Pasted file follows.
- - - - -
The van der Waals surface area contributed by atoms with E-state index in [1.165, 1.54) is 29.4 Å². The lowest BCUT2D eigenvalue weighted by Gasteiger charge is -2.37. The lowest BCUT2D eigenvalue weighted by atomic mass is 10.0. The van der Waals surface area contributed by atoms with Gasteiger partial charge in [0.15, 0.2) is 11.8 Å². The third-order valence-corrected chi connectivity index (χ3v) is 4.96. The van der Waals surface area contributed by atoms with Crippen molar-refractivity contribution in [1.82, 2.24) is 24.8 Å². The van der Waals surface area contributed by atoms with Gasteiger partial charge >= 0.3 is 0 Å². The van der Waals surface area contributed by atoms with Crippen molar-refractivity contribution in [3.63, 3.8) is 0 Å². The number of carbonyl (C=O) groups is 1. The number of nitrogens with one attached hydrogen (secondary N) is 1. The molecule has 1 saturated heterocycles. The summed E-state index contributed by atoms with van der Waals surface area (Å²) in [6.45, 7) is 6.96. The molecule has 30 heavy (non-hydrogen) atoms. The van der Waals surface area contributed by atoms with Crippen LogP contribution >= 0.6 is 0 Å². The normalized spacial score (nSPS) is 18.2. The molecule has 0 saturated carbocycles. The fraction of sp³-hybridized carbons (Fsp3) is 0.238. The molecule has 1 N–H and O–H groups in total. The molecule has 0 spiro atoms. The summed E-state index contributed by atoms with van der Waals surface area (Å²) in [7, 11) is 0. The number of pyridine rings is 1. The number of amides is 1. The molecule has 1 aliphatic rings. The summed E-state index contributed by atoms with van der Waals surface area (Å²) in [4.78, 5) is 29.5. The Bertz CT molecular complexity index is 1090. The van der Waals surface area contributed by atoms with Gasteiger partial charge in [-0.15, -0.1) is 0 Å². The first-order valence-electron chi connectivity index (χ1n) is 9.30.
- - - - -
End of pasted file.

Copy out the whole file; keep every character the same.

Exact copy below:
The van der Waals surface area contributed by atoms with E-state index in [1.165, 1.54) is 29.4 Å². The lowest BCUT2D eigenvalue weighted by Gasteiger charge is -2.37. The lowest BCUT2D eigenvalue weighted by atomic mass is 10.0. The van der Waals surface area contributed by atoms with Gasteiger partial charge in [0.15, 0.2) is 11.8 Å². The third-order valence-corrected chi connectivity index (χ3v) is 4.96. The van der Waals surface area contributed by atoms with Crippen molar-refractivity contribution in [1.82, 2.24) is 24.8 Å². The van der Waals surface area contributed by atoms with Gasteiger partial charge >= 0.3 is 0 Å². The van der Waals surface area contributed by atoms with Crippen molar-refractivity contribution in [3.63, 3.8) is 0 Å². The number of carbonyl (C=O) groups is 1. The number of nitrogens with one attached hydrogen (secondary N) is 1. The molecule has 1 saturated heterocycles. The summed E-state index contributed by atoms with van der Waals surface area (Å²) in [6.45, 7) is 6.96. The molecule has 30 heavy (non-hydrogen) atoms. The van der Waals surface area contributed by atoms with Crippen LogP contribution >= 0.6 is 0 Å². The normalized spacial score (nSPS) is 18.2. The molecule has 0 saturated carbocycles. The fraction of sp³-hybridized carbons (Fsp3) is 0.238. The molecule has 1 N–H and O–H groups in total. The molecule has 0 spiro atoms. The summed E-state index contributed by atoms with van der Waals surface area (Å²) in [7, 11) is 0. The number of pyridine rings is 1. The number of amides is 1. The molecule has 1 aliphatic rings. The summed E-state index contributed by atoms with van der Waals surface area (Å²) in [4.78, 5) is 29.5. The Bertz CT molecular complexity index is 1090. The van der Waals surface area contributed by atoms with Gasteiger partial charge in [-0.15, -0.1) is 0 Å². The first-order valence-electron chi connectivity index (χ1n) is 9.30.